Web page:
Rachel's Table

Serious about Yogurt

I think it’s safe to say that I’m not a member of the Vegan Society. Yesterday I posted about beef and sausage sliders (yum) and today I’m serious about yogurt. Both not vegan. (If you are vegan, do not fear. I will be touting the glories of all things fruits and vegetables soon enough.)

As I was eating breakfast this morning (yes, yogurt), I fought with myself over the fact that so soon in my blogging career I could not post about something as trivial as yogurt. Should yogurt receive the honor of my third post ever? As I licked my spoon clean, I said yes, a thousand times yes, because this yogurt is the most magnificent yogurt I have ever eaten.

I know that some people equate yogurt with miniscule diet containers or fruit on the bottom or even the trendy “new” Greek-style yogurt that popped up a couple years ago.  I equate this particular yogurt with pure unabashed joy.

Some serious yogurt

I found it at the Dutch Country Famer’s Market (they have a dairy section, complete with Amish butter and homemade cottage cheese). The yogurt container reads, “Pequea Valley Farm.” After doing a little research, I found that the farm is located in Ronks, PA (Lancaster County, of course) and operated by a guy named Abner, so you know this must be some good yogurt! Grass fed, hormone-free, antibiotic-free cows make the milk that makes the yogurt and you can taste the difference. It’s tangy, silky, creamy and milky, the perfect consistency, not too thick and not too sweet—seriously good.  While the yogurt comes in a lot of flavors, like blueberry, dark cherry, peach, lemon, maple, and plain, I can only vouch for the deliciousness of the blueberry and dark cherry.

What is the cost of such a tasty treat? A mere $4.49 for a 32 ounce container, about fifty cents more than the organic stuff I usually buy.  Fifty cents well spent, because while I’m eating the entire container for breakfast in my Delaware kitchen, Abner is one state away, putting a little money in his pocket and making us more yogurt. That is serious business.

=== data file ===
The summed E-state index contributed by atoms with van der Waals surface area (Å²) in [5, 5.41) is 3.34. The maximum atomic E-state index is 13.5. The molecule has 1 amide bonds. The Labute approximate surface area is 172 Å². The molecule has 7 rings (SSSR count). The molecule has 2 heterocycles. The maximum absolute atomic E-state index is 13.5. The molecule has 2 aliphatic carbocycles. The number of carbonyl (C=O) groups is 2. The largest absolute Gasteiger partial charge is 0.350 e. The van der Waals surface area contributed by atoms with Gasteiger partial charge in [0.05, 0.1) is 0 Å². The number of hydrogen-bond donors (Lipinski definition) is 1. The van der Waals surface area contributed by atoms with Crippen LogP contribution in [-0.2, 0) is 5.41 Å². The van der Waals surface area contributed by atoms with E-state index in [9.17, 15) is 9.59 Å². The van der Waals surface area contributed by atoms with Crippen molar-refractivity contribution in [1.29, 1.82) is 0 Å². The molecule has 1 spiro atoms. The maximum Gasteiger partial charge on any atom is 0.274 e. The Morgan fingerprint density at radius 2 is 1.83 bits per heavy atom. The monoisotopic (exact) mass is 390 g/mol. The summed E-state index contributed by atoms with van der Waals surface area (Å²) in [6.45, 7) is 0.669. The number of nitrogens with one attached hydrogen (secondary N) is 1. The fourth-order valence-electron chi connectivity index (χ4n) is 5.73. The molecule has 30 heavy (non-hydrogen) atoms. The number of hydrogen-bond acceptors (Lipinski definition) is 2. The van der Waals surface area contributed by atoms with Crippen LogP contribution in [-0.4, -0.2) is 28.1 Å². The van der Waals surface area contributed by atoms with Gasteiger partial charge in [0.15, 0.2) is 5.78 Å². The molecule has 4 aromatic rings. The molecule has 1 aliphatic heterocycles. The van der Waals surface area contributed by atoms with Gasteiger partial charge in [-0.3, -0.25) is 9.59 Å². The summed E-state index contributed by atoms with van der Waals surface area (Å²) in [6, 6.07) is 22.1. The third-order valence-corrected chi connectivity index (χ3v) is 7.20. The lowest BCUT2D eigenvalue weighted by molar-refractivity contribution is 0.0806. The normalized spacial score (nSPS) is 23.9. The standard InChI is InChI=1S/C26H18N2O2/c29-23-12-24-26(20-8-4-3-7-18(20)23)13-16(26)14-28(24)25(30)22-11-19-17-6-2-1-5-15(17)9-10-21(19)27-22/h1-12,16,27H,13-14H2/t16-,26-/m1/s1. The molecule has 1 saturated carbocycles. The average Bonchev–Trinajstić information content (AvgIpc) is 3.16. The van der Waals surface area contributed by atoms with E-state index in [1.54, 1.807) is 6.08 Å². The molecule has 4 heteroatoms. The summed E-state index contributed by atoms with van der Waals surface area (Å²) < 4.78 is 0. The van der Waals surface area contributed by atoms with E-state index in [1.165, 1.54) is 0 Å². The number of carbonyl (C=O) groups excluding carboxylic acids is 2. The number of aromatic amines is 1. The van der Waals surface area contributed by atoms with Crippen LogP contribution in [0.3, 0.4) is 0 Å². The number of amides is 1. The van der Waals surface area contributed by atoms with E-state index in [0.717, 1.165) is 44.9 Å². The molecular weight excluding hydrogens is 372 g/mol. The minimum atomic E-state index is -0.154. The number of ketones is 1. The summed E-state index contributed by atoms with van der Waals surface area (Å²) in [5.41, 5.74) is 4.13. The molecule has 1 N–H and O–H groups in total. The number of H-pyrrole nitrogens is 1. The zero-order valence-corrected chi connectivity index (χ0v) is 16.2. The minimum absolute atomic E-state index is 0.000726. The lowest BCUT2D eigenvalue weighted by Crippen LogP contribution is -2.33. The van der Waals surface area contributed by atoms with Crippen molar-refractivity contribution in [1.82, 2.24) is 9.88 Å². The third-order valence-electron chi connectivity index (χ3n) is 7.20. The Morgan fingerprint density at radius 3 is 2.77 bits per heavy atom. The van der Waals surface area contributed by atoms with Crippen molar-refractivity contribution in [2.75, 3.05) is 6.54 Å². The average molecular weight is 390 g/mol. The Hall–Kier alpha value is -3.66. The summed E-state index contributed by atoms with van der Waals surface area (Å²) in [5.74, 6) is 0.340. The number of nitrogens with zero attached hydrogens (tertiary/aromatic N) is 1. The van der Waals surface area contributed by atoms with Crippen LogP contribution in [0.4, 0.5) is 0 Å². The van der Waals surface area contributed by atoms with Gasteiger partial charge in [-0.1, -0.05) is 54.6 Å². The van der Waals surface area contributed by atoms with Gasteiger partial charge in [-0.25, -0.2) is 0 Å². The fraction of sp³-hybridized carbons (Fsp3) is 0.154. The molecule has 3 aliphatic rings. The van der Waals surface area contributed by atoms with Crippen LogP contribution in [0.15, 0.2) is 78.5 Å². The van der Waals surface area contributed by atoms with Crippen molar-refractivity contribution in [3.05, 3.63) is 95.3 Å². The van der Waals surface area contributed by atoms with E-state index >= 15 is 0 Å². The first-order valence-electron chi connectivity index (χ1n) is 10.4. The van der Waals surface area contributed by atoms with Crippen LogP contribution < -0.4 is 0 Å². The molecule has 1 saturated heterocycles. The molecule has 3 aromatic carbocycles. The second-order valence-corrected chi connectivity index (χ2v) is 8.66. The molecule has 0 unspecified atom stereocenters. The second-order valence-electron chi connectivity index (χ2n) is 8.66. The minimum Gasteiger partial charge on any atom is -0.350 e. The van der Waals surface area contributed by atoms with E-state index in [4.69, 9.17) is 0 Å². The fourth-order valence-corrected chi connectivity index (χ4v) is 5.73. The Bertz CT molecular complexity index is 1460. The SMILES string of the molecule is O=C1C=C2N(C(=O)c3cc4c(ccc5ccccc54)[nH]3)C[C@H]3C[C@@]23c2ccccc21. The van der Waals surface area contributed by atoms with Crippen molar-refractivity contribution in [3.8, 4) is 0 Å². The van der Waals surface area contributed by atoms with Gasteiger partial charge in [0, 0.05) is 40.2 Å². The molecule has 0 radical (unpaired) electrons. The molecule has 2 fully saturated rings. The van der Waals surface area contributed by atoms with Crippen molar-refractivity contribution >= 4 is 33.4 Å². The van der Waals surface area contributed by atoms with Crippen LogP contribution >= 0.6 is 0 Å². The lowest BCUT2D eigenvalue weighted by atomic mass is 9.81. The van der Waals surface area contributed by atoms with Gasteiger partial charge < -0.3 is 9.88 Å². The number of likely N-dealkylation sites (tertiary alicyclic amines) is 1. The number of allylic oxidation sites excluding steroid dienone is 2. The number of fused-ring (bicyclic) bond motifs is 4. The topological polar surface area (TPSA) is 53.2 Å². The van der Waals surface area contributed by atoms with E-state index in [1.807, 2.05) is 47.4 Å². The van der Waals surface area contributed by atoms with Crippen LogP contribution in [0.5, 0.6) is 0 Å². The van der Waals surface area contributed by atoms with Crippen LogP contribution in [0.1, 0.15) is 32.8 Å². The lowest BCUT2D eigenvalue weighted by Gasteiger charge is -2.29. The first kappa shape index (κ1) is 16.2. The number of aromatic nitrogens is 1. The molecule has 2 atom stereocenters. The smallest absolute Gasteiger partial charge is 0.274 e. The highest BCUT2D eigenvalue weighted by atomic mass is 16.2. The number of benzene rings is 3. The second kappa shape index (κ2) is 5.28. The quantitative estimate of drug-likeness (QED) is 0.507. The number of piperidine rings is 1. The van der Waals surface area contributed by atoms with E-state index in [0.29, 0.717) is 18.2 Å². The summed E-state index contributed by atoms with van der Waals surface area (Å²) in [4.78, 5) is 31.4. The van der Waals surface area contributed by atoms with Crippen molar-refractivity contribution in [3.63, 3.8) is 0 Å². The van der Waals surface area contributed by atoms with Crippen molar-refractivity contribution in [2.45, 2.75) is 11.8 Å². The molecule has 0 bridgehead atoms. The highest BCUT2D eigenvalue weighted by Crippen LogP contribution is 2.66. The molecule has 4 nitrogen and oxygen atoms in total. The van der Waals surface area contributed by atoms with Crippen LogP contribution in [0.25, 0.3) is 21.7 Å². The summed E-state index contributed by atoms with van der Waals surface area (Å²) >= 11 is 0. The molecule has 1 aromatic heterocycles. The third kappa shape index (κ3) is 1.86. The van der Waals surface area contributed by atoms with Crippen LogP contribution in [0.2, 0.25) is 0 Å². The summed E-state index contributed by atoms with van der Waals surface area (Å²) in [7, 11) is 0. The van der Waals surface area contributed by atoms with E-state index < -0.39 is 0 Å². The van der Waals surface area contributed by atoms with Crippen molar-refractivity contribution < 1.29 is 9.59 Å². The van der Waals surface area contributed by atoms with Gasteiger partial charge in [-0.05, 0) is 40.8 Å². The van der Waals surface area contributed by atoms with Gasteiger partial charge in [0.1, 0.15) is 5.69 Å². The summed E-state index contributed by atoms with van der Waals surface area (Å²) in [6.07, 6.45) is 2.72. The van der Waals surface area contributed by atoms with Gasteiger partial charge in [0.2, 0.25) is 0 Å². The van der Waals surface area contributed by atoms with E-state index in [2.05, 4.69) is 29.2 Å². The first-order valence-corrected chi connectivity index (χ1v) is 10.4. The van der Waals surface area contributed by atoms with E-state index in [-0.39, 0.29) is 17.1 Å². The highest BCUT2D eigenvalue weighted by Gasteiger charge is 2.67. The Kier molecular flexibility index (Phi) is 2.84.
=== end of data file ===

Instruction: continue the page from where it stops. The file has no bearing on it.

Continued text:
1. You are lucky that you have a place to purchase dairy products near you. I haven’t been able to find a local milk or yogurt seller. I’ve thought about making my own yogurt and we’ve also thought about getting our own goat. :o) A friend of ours wants to go in on a cow, but they have WAY too much milk for 2 couples and I don’t think it would be cost effective and would take too much labor. Thanks for the great posts Rachel! Look forward to reading more about local foods. If our garden doesn’t do well this year we will be buying our veggies from the local Farmer’s Market and canning/freezing them ourselves. You should consider preserving your own too. It isn’t hard at all….just takes some time.

    • A goat?? That would be awesome! I want chickens, but we live in a townhouse, so I don’t think my very close neighbors would appreciate it. I am lucky in that Lancaster County, PA is close by–the Amish are true locavores!

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  6. The Mrs.

    Loving Lancaster & all that it has to offer, especially the great farm foods and country Amish stores.
    I am sitting here eating a container of Pequea Valley Farms Chocolate Yogurt and it is divine to say the least.

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